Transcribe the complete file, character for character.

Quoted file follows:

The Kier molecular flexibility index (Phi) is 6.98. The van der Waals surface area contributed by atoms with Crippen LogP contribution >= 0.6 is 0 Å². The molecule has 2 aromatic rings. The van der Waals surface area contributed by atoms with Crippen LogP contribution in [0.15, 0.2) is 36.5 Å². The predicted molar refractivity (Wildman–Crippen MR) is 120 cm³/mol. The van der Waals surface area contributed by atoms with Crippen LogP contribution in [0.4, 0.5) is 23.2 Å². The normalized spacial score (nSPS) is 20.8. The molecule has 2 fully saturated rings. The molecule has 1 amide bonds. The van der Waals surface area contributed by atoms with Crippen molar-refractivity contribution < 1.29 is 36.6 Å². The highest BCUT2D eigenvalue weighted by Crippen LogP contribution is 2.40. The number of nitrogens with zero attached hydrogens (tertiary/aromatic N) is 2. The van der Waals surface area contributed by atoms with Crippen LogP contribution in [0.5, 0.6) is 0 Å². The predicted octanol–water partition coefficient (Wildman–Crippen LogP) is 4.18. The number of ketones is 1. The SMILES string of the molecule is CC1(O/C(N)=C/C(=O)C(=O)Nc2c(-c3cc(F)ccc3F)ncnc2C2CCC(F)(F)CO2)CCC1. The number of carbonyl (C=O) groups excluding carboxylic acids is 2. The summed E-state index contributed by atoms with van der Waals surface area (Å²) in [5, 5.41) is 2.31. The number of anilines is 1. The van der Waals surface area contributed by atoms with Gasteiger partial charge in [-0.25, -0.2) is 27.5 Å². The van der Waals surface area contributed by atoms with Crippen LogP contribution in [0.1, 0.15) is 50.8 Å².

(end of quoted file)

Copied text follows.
The Kier molecular flexibility index (Phi) is 6.98. The van der Waals surface area contributed by atoms with Crippen LogP contribution >= 0.6 is 0 Å². The molecule has 2 aromatic rings. The van der Waals surface area contributed by atoms with Crippen LogP contribution in [0.15, 0.2) is 36.5 Å². The predicted molar refractivity (Wildman–Crippen MR) is 120 cm³/mol. The van der Waals surface area contributed by atoms with Crippen LogP contribution in [0.4, 0.5) is 23.2 Å². The normalized spacial score (nSPS) is 20.8. The molecule has 2 fully saturated rings. The molecule has 1 amide bonds. The van der Waals surface area contributed by atoms with Crippen molar-refractivity contribution < 1.29 is 36.6 Å². The highest BCUT2D eigenvalue weighted by Crippen LogP contribution is 2.40. The number of nitrogens with zero attached hydrogens (tertiary/aromatic N) is 2. The van der Waals surface area contributed by atoms with Crippen LogP contribution in [0.5, 0.6) is 0 Å². The predicted octanol–water partition coefficient (Wildman–Crippen LogP) is 4.18. The number of ketones is 1. The SMILES string of the molecule is CC1(O/C(N)=C/C(=O)C(=O)Nc2c(-c3cc(F)ccc3F)ncnc2C2CCC(F)(F)CO2)CCC1. The number of carbonyl (C=O) groups excluding carboxylic acids is 2. The summed E-state index contributed by atoms with van der Waals surface area (Å²) in [5, 5.41) is 2.31. The number of anilines is 1. The van der Waals surface area contributed by atoms with Gasteiger partial charge in [-0.25, -0.2) is 27.5 Å². The van der Waals surface area contributed by atoms with Crippen LogP contribution in [0.1, 0.15) is 50.8 Å².